Kindergarten Readiness Frequently Asked Questions:
1. What are the Benchmarks?
A voluntary set of standards that reflect expectations for children's performance and behavior. They will help everyone who cares for young children better understand what they can expect to see as children develop. The Benchmarks include simple play and learning activities that adults can use to enhance children's development and support school readiness.
2. Who will use the Benchmarks?
We hope that everyone who cares for young children in the state will eventually know about the Benchmarks and choose to use them to prepare children for school. Parents might use the Benchmarks as a guide for their own child's development or as a tool to evaluate the curriculum at their child care or preschool. Child care providers and pre-school teachers will consult the Benchmarks when developing their programs. Kindergarten teachers should use the Benchmarks to guide their expectations for the students entering their classes. We hope that the universities and community colleges that train parents, teachers and providers will incorporate benchmarks into their course of study.
3. Why need Benchmarks?
There is no common understanding of what it means to be ready for school. Parents, child care providers, and kindergarten teachers all want their children to be ready for school but our state does not have a definition of that term. It is important that we have a common set of expectations. Schools should have a uniform and realistic expectation of what kids will know and be able to do when they enter Kindergarten. Parents and care providers should know what will be expected at school.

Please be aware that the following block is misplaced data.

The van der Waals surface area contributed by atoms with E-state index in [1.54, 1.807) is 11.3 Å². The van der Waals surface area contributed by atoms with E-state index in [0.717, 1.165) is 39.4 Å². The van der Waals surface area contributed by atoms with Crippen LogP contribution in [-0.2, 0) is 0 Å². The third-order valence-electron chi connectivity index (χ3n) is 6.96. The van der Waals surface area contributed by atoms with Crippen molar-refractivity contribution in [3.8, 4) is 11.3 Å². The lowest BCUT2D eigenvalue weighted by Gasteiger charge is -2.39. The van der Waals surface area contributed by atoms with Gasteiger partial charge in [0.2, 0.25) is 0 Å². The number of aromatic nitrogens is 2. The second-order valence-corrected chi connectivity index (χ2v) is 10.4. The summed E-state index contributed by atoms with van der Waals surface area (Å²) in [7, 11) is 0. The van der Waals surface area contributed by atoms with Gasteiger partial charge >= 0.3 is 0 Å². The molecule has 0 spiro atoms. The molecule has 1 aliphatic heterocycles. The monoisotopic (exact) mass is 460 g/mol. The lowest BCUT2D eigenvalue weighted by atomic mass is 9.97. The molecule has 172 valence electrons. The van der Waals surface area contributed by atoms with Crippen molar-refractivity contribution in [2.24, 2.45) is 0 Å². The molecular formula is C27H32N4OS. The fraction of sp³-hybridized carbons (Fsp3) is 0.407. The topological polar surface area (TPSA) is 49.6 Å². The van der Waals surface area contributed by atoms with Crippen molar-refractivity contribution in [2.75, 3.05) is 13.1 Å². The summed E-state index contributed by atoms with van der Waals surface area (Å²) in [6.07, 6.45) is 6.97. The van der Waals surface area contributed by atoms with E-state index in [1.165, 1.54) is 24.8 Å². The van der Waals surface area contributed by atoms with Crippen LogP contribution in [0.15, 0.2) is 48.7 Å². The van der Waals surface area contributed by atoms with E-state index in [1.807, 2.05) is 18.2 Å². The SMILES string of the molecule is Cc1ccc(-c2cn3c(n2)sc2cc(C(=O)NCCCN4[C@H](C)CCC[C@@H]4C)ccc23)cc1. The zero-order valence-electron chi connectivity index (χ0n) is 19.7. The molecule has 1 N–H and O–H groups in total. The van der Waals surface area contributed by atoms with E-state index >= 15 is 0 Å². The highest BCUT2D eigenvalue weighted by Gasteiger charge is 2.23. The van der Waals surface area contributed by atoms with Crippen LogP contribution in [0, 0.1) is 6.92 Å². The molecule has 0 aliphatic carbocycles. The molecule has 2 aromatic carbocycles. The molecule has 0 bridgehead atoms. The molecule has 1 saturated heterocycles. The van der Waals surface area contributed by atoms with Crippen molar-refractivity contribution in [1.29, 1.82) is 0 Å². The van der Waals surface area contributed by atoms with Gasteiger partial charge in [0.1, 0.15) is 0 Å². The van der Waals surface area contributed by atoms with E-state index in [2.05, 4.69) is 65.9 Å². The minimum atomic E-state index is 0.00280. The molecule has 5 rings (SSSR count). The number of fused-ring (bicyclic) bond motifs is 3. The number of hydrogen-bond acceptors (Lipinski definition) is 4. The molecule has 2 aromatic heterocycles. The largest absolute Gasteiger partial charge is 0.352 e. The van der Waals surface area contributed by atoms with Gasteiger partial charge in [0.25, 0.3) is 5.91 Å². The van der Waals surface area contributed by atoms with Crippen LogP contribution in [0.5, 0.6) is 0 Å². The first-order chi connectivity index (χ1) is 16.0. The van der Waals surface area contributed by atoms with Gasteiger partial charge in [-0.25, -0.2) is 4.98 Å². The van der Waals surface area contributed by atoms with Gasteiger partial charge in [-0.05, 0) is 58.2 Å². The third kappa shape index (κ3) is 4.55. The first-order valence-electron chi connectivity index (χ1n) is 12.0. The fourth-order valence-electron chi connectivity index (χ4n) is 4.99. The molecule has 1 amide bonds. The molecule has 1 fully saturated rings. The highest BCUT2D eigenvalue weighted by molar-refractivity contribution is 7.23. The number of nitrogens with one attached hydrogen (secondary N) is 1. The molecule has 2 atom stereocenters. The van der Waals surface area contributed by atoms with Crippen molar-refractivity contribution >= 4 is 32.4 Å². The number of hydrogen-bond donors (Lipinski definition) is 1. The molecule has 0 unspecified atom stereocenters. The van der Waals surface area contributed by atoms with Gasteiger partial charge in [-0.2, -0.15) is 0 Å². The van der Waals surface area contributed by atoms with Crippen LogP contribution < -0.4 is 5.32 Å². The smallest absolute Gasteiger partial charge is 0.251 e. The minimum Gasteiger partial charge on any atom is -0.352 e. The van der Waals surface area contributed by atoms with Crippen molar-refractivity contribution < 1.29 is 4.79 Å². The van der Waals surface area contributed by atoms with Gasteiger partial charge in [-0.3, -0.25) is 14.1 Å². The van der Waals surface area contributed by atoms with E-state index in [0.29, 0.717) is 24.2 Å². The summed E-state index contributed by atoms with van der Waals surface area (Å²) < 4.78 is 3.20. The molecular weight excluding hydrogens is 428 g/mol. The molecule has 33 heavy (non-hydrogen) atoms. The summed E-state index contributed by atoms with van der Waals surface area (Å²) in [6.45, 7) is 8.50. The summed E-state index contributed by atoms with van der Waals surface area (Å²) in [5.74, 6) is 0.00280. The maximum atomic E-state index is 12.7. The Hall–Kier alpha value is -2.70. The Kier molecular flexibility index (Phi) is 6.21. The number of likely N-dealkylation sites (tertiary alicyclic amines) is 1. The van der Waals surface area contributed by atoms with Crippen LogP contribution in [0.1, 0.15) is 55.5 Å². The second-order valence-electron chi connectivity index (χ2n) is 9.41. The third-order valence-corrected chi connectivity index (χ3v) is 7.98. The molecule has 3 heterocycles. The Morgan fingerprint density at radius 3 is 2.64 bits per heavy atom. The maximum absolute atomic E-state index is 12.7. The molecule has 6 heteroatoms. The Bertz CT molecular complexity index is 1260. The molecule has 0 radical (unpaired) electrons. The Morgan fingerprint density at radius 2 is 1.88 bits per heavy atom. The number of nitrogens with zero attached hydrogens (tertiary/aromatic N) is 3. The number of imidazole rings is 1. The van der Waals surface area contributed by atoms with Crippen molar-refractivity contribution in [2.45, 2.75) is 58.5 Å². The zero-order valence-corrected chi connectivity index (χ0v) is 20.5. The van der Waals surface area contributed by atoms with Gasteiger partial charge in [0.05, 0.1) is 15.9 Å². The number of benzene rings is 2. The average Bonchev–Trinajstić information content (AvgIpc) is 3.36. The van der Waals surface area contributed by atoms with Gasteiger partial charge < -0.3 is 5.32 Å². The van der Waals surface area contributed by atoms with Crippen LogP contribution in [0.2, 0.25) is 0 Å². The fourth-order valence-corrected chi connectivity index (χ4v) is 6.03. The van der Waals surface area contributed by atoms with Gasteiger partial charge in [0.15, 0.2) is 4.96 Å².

4. How were the Benchmarks developed?
This is a joint project between Governor Gary Locke and Superintendent of Public Instruction Terry Bergeson. The effort has been led by a core team of state agency representatives who work in field of early learning and elementary school education. Development of the Benchmarks has been guided by a 30 member advisory panel of content experts from across all sectors of child development and education spectrum. The project has contracted with Dr. Sharon Lynn Kagan and an internationally recognized team of experts from the National Center for Children and Families at Columbia University to write the actual Benchmarks.
5. What will happen with Benchmarks now?
The Benchmarks are voluntary. They will only be used if the larger community recognizes them as a useful tool. This review draft will be shared with stakeholder groups across the state for comment and input over the next four months. The input will be collected and a final set of Benchmarks will be issued next spring.
6. How will Benchmarks be used?
Again, the Benchmarks are voluntary-they are not a mandatory preschool curriculum, or a kindergarten entrance test- they are meant to be a tool to support parents and other adults who are interested in school readiness.
7. Don't we already have standards and expectations for children?
Yes, the Head Start and state preschool program (Early Childhood Education and Assistance Program --ECEAP) have program standards and child outcome goals. The school system has the Essential Academic Learning Requirements (EALRs) which are the basis for the Washington Assessment of Student Learning (WASL). OSPI is in the process of developing Grade Level Expectations for every grade that build to the overall EALRs. The problem is that all of these program standards have been developed without regard for one another. Education in our state should be a continuum. The Benchmarks align early childhood expectations with the Kindergarten and first grade GLES.